Following this basic regulatory structure, statutes like these could undo Section 230’s basic immunity structure. They could make websites undertake costly and unwanted verification and record-keeping efforts, which could make it cost-prohibitive for user-generated content websites–especially new entrants to the market. The statutes could slow down and chill user contributions to the discourse. As I was quoted elsewhere in discussing this case, “imagine Twitter without real-time posting.” Finally, the statutes could allow government prosecutors and private plaintiffs to hold websites liable for user content for erroneous verifications, resulting in crippling liability exposure. This ruling shuts down all of these potential statutory workarounds.
Unfortunately, a single federal district court ruling is hardly the last word on the topic (indeed, the Washington attorney general office’s press release makes it clear they aren’t finished with the matter). First, Washington might choose to appeal the ruling, although the opinion is solidly constructed and should fare well in the Ninth Circuit.
Second, state legislators will keep passing laws that conflict with Section 230. After all, state legislatures routinely and knowingly enact laws that obviously violate U.S. Supreme Court precedent, rationalizing that it’s the legislators’ job to pass laws and it’s the judicial system’s job to decide if those laws are constitutional. However, I don’t see an easy way for state legislatures to work around the First Amendment and Dormant Commerce Clause deficiencies identified in this opinion, even if they could somehow work around the Section 230 conflict.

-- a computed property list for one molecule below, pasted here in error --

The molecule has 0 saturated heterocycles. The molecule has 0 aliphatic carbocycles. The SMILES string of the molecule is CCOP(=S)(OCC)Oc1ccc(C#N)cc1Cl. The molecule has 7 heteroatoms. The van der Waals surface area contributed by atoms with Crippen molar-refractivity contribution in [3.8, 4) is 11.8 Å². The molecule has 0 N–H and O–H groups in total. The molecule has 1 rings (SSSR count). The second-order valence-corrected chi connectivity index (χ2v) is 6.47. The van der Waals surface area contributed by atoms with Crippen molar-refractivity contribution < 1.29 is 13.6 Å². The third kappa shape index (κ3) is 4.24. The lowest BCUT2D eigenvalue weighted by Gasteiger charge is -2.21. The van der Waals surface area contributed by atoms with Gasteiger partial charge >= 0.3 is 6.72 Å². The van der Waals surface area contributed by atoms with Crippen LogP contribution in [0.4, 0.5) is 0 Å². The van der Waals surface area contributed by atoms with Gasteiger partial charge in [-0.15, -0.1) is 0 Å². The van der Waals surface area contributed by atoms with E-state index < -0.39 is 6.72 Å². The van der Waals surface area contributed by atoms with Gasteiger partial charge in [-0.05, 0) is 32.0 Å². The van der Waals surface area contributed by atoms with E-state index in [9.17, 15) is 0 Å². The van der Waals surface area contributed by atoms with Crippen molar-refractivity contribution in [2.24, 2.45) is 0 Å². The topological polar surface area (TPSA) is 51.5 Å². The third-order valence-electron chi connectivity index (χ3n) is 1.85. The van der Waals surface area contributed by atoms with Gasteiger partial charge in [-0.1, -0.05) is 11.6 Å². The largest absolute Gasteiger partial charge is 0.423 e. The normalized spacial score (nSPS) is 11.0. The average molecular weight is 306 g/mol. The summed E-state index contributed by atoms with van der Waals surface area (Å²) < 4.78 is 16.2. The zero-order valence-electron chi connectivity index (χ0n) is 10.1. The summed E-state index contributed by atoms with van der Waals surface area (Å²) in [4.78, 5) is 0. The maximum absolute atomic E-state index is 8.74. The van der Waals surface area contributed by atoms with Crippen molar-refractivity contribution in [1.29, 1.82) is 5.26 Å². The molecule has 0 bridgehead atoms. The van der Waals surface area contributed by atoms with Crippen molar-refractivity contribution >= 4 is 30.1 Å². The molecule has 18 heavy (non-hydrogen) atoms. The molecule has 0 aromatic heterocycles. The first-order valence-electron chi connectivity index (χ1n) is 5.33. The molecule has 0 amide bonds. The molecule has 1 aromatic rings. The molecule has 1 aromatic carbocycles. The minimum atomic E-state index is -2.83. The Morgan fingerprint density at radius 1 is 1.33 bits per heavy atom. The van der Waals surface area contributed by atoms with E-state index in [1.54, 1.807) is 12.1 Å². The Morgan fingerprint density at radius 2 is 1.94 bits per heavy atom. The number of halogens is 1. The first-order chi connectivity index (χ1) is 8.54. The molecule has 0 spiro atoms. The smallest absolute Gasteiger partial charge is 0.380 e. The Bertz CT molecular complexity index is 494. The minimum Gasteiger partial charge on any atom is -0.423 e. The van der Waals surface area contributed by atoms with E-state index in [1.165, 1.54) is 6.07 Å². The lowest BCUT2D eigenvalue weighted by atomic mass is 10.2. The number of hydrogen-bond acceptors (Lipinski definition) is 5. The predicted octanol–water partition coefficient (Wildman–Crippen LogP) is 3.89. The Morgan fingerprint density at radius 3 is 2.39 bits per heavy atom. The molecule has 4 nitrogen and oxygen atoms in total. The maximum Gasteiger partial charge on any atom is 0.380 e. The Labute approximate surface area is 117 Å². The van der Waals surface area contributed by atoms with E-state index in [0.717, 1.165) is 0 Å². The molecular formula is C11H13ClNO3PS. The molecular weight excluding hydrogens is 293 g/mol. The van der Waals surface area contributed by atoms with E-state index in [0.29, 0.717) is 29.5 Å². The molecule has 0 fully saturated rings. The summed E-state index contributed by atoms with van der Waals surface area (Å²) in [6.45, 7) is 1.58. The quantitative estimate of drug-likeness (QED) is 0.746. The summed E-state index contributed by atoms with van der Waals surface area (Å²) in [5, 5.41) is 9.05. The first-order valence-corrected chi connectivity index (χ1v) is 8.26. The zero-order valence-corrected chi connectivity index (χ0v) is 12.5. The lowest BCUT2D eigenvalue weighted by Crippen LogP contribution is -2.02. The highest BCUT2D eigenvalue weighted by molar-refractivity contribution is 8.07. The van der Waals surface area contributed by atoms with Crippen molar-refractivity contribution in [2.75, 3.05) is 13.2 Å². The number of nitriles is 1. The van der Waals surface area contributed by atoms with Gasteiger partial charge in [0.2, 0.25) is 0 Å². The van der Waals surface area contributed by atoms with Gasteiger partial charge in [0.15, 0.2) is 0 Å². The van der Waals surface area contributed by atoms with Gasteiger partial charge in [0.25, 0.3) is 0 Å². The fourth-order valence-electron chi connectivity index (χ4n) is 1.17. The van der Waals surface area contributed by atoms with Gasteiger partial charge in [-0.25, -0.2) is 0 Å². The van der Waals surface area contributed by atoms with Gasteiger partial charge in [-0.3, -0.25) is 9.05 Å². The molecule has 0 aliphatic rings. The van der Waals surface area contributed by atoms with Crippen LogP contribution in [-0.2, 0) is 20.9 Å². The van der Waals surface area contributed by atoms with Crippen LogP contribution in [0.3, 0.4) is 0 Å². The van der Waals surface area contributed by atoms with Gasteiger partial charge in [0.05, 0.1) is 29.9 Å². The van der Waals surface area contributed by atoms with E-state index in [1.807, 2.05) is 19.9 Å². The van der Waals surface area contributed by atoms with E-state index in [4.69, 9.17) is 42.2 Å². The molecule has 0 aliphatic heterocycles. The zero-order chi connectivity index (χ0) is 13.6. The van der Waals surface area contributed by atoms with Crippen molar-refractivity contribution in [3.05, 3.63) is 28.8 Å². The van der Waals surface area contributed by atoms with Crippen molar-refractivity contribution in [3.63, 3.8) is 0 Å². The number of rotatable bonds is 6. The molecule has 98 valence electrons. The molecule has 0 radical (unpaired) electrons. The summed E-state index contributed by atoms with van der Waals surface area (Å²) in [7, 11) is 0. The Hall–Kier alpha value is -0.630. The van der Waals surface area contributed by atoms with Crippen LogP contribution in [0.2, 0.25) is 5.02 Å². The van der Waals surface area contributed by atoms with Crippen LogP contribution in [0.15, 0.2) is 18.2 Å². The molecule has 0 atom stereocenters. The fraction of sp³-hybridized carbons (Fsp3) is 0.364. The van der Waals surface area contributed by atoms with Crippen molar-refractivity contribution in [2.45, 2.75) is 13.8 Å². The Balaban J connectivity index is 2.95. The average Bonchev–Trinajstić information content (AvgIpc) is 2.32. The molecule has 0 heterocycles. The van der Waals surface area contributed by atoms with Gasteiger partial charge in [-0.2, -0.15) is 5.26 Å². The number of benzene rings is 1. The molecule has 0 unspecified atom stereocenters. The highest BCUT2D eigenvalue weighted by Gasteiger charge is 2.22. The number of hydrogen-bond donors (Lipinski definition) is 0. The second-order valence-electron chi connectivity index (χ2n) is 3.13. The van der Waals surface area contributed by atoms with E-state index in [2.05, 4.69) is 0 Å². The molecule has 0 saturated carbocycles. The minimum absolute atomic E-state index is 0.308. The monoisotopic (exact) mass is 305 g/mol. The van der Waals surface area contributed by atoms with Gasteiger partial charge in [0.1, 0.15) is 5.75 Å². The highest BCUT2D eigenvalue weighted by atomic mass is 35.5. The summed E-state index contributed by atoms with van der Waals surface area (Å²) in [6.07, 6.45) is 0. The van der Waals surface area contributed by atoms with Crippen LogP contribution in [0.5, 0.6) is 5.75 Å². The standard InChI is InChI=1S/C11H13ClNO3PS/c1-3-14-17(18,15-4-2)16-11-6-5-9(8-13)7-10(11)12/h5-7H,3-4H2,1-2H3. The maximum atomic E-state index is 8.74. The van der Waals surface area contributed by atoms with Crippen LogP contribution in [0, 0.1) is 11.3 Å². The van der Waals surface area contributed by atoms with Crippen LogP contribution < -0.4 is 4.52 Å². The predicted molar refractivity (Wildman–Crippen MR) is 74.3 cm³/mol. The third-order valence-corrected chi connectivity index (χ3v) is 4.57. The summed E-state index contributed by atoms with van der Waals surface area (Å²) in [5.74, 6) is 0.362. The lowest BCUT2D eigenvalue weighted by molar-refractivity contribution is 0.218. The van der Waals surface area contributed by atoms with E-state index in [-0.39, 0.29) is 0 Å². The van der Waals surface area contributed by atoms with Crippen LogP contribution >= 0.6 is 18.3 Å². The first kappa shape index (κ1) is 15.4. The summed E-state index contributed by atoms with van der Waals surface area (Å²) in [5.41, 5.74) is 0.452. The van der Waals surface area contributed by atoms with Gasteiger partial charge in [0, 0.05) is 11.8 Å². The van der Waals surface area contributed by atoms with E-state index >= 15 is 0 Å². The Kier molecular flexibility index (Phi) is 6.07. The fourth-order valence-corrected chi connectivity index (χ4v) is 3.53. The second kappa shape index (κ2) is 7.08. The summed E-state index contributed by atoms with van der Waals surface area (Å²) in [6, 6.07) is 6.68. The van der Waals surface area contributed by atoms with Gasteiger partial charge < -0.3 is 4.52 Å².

Third, the anti-online prostitution forces could rally to try to amend Section 230. Over the years, many special interest groups have talked about amending Section 230, but those efforts have rarely gone anywhere. I’d be surprised if this issue could lead to succeed where the other issues haven’t. Amending Section 230 to address online prostitution would be a spectacularly bad idea for reasons I explained here.
For now, this opinion helps preserve the vitality of Section 230. That’s something to celebrate.
Bonus: In a separate move, three Washington teenagers recently sued Backpage for facilitating child sex trafficking. See the News Tribune story. I’m still looking for a copy of the complaint, but on the surface it sounds just like the M.A. suit against Backpage, and I don’t see it being any more successful at getting around the 47 USC 230 immunity.
UPDATE: Here is the complaint. J.S. v. Village Voice Media Holdings, LLC (Wash. Superior Ct. complaint filed July 27, 2012).
Bonus #2: The case library:
* Backpage Reply Supporting Preliminary Injunction
* Internet Archive’s Reply Supporting Preliminary Injunction
* Washington’s Opposition to Preliminary Injunction
* Attorney General’s Opposition to Preliminary Injunction